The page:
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More than 100,000 New Yorkers have enrolled in the city’s municipal identification program, which launched four months ago to much fanfare from immigrant-rights advocates, and 83% of that number have actually received their cards, according to a report submitted Thursday by Mayor Bill de Blasio’s administration.
Since its launch in January, the city has made 353,861 appointments with residents to obtain ID cards; 101,063 New Yorkers have had their applications processed by the city, and 83,285 have actually received their municipal ID cards. Of those still waiting to get their cards, 90,000 have been approved, with 7,000 cards “slated for imminent printing.”
Only two instances of fraud were detected by the city, both involving individuals attempting to obtain an ID card using a different person’s identification records. Both applications were denied.
The city lists a group of credit unions and banks that have agreed to accept the card as proof of identity for the purposes of opening a bank account: Amalgamated Bank, Bethex Federal Credit Union, Brooklyn Cooperative Federal Credit Union, Carver Federal Savings Bank, Lower East Side People’s Federal Credit Union, Melrose Credit Union, Municipal Credit Union, Neighborhood Trust Federal Credit Union, Popular Community Bank, Spring Bank, University Settlement Federal Credit Union and Urban Upbound Federal Credit Union.
Missing from the list are any major banks or financial institutions, likely because global firms like JPMorgan Chase and Citi Group, for example, find it difficult to make time for local initiatives such as the municipal ID program. But there have been no reports of any of these banks rejecting an ID holder from opening an account, the mayor’s office said. In fact, some individual employees at major banks have accepted the new IDs as sufficient proof of identity to do business, a spokeswoman for the mayor said.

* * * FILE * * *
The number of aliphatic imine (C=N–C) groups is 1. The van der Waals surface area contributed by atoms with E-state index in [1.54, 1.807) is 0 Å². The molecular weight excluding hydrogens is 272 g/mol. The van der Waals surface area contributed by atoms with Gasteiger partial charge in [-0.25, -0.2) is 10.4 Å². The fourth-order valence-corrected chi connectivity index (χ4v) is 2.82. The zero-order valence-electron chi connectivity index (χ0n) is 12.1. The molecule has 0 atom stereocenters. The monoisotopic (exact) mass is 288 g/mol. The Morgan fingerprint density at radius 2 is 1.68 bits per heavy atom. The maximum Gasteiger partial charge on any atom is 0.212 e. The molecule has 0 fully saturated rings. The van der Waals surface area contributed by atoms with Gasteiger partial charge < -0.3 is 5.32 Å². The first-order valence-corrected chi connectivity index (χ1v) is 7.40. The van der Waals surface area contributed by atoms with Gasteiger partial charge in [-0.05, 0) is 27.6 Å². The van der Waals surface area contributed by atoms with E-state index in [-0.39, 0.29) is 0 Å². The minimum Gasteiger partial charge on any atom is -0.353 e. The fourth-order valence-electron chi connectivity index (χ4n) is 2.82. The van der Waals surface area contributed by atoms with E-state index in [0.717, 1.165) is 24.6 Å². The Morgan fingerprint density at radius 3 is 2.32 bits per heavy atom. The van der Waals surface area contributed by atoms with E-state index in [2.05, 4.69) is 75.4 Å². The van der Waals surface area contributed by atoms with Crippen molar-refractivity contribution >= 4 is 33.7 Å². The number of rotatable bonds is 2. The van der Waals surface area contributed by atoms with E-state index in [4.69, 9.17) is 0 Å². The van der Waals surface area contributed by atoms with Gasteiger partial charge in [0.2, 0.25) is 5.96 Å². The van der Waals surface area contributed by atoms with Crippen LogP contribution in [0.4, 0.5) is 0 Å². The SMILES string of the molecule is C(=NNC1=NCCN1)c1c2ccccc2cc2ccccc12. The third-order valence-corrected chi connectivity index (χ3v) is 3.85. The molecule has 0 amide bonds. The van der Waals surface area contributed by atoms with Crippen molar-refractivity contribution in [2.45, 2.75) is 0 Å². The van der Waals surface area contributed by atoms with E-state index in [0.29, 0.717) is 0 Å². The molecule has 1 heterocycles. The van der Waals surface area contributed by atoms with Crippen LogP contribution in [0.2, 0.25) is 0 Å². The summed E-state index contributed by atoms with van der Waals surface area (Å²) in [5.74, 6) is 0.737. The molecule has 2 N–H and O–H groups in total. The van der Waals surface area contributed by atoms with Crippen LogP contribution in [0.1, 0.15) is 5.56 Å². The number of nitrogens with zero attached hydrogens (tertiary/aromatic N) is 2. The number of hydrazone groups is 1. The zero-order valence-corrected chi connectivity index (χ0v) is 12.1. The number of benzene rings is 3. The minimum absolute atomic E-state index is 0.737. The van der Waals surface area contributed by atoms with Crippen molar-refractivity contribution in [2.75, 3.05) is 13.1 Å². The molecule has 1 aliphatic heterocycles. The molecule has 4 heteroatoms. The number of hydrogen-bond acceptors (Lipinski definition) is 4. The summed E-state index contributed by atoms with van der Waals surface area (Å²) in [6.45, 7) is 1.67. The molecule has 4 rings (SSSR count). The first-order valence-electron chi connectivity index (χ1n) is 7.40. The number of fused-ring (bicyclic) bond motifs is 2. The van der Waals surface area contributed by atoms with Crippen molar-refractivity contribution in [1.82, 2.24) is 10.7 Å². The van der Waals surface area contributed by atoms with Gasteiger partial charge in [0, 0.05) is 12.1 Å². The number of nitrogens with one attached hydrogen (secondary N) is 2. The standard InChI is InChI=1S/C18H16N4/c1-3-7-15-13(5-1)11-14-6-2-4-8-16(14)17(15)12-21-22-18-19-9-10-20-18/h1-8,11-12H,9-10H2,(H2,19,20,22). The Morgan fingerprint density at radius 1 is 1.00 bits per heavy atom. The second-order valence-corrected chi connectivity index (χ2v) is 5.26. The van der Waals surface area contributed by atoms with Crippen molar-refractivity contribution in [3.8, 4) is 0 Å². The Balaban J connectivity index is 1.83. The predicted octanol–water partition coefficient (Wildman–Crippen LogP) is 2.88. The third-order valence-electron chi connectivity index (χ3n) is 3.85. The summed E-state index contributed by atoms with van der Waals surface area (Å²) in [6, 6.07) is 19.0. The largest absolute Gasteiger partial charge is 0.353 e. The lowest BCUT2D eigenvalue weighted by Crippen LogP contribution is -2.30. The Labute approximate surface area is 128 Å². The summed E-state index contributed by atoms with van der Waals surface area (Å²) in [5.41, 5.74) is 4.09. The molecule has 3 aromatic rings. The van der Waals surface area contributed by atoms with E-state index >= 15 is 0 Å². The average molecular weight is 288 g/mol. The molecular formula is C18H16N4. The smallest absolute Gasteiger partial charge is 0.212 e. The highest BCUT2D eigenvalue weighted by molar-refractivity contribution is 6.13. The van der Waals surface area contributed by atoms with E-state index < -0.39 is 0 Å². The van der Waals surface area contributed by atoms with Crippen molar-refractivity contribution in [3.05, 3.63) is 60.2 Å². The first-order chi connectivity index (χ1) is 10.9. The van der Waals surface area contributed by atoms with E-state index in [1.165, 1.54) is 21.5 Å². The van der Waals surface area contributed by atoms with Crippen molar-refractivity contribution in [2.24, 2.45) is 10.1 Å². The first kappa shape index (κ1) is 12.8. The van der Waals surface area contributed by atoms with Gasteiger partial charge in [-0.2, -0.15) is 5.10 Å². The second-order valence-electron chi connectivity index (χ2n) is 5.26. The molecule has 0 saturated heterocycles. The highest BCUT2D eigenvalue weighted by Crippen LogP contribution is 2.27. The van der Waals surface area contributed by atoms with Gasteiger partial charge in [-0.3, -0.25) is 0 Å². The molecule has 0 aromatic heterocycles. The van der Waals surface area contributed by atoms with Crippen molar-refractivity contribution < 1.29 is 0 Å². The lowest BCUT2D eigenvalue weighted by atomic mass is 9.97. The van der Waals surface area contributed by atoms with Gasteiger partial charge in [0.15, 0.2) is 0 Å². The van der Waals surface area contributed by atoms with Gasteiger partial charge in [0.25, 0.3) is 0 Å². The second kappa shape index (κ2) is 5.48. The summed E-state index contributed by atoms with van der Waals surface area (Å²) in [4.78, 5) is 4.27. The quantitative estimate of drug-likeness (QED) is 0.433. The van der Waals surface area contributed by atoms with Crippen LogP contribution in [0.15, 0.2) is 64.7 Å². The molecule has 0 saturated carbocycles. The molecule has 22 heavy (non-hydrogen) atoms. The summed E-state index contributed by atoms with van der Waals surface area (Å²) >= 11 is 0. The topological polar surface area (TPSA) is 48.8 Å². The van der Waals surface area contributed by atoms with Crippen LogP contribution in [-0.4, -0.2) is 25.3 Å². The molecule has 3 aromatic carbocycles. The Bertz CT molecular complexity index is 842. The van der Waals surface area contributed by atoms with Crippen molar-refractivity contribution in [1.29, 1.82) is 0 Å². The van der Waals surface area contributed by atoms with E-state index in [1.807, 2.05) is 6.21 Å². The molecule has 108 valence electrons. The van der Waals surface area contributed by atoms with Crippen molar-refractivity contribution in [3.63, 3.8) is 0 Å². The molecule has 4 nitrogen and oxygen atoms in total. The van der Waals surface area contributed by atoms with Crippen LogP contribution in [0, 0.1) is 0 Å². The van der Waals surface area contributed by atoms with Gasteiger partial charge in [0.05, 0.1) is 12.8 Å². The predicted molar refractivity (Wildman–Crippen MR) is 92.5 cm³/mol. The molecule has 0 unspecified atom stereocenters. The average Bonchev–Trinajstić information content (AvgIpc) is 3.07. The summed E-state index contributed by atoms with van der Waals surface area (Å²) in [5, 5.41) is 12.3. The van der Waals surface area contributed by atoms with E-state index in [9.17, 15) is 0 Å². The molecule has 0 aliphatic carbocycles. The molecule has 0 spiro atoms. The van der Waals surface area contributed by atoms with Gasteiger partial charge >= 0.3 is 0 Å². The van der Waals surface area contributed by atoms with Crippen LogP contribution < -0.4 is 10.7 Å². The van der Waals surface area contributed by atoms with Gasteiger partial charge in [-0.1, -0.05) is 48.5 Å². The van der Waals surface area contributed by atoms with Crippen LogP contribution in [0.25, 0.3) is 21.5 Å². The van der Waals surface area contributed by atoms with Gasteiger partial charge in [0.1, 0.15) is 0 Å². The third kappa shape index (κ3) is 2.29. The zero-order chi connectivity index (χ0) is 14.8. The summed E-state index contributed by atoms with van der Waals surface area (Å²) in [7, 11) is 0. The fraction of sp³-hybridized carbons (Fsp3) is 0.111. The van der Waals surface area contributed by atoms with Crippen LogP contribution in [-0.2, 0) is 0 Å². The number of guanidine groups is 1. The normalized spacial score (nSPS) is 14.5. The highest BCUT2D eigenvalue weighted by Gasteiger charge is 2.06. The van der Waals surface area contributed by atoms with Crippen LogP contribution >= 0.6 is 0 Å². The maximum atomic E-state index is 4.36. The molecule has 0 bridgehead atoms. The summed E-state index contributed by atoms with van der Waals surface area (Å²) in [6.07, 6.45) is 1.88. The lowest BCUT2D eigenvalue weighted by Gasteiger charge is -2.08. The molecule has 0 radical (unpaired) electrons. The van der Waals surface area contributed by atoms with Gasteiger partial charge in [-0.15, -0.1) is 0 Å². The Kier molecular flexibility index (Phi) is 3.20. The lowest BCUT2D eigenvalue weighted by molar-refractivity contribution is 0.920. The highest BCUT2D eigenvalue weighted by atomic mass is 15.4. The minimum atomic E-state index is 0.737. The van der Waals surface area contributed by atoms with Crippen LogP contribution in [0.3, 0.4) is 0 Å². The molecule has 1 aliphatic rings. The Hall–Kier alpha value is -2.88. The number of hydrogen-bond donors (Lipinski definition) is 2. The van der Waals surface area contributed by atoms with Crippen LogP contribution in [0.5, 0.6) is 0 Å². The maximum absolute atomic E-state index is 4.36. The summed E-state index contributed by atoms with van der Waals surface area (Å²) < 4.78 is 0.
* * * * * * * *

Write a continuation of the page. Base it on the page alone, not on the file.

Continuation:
“The city continues to work closely with federal regulators to ensure that all financial institutions accept the IDNYC card for purposes of opening a banking account in the near future,” the report says.
Some civil liberties groups have highlighted concerns about the retention of documents by city agencies, especially concerning undocumented immigrants and other vulnerable communities. In its report, the city says no documents were requested by agencies unaffiliated with the ID program, nor shared by agencies affiliated with the program.
“Privacy and security of applicant data are foremost priorities for the IDNYC program,” the report states.
Because of high demand, the city has moved to triple enrollment capabilities, with additional expansion planned for the coming weeks, the report states. New enrollment centers will open soon in the South Bronx and Brooklyn’s Coney Island, while the center in Sunset Park, Brooklyn, will expand. Additional pop-up enrollment centers will open as well.
Of the 101,063 enrollees, 34,616 are from Queens, 30,805 from Brooklyn, 17,153 from the Bronx, 14,976 from Manhattan and 3,513 from Staten Island. A little under 2% of the total number of people who have received ID cards, or 1,401, are minors under the age of 17.
Discounts, free memberships at cultural institutions and other perks continue to be offered by the ID program to entice wider participation by citizens and documented immigrants. Thirty-three museums, galleries, zoos and other institutions are offering free one-year memberships to anyone signed up before Dec. 31. Discounts at Broadway theaters, supermarkets and pharmacies are also under works.